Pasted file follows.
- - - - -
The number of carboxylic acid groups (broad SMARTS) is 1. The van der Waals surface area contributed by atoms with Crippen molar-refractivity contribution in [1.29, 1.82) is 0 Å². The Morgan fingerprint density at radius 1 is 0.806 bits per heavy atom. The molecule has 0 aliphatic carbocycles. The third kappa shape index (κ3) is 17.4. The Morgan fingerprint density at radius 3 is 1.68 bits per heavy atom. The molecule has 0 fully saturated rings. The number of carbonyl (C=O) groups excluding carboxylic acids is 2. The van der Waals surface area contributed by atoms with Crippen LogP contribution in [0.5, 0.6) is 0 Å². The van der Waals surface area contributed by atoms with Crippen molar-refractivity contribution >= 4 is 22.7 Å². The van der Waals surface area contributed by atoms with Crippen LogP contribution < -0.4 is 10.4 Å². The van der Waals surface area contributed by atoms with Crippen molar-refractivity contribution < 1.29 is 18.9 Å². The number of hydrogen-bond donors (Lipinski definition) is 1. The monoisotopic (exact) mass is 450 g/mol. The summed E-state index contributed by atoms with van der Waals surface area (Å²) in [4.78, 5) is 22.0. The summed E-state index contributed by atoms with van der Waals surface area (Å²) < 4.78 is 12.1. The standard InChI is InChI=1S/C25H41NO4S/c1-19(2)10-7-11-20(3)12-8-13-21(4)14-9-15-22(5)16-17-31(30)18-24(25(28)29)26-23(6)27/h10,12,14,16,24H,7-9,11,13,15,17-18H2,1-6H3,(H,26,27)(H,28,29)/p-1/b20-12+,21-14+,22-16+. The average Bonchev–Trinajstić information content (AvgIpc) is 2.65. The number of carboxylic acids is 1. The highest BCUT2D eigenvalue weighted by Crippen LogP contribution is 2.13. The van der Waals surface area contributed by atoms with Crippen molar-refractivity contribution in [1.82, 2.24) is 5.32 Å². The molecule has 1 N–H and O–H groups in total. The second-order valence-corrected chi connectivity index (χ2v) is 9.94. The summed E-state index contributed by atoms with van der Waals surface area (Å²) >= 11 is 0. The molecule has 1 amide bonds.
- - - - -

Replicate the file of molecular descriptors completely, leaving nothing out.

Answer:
The number of carboxylic acid groups (broad SMARTS) is 1. The van der Waals surface area contributed by atoms with Crippen molar-refractivity contribution in [1.29, 1.82) is 0 Å². The Morgan fingerprint density at radius 1 is 0.806 bits per heavy atom. The molecule has 0 aliphatic carbocycles. The third kappa shape index (κ3) is 17.4. The Morgan fingerprint density at radius 3 is 1.68 bits per heavy atom. The molecule has 0 fully saturated rings. The number of carbonyl (C=O) groups excluding carboxylic acids is 2. The van der Waals surface area contributed by atoms with Crippen LogP contribution in [0.5, 0.6) is 0 Å². The van der Waals surface area contributed by atoms with Crippen molar-refractivity contribution >= 4 is 22.7 Å². The van der Waals surface area contributed by atoms with Crippen LogP contribution < -0.4 is 10.4 Å². The van der Waals surface area contributed by atoms with Crippen molar-refractivity contribution < 1.29 is 18.9 Å². The number of hydrogen-bond donors (Lipinski definition) is 1. The monoisotopic (exact) mass is 450 g/mol. The summed E-state index contributed by atoms with van der Waals surface area (Å²) in [4.78, 5) is 22.0. The summed E-state index contributed by atoms with van der Waals surface area (Å²) < 4.78 is 12.1. The standard InChI is InChI=1S/C25H41NO4S/c1-19(2)10-7-11-20(3)12-8-13-21(4)14-9-15-22(5)16-17-31(30)18-24(25(28)29)26-23(6)27/h10,12,14,16,24H,7-9,11,13,15,17-18H2,1-6H3,(H,26,27)(H,28,29)/p-1/b20-12+,21-14+,22-16+. The average Bonchev–Trinajstić information content (AvgIpc) is 2.65. The number of carboxylic acids is 1. The highest BCUT2D eigenvalue weighted by Crippen LogP contribution is 2.13. The van der Waals surface area contributed by atoms with Crippen molar-refractivity contribution in [1.82, 2.24) is 5.32 Å². The molecule has 1 N–H and O–H groups in total. The second-order valence-corrected chi connectivity index (χ2v) is 9.94. The summed E-state index contributed by atoms with van der Waals surface area (Å²) >= 11 is 0. The molecule has 1 amide bonds.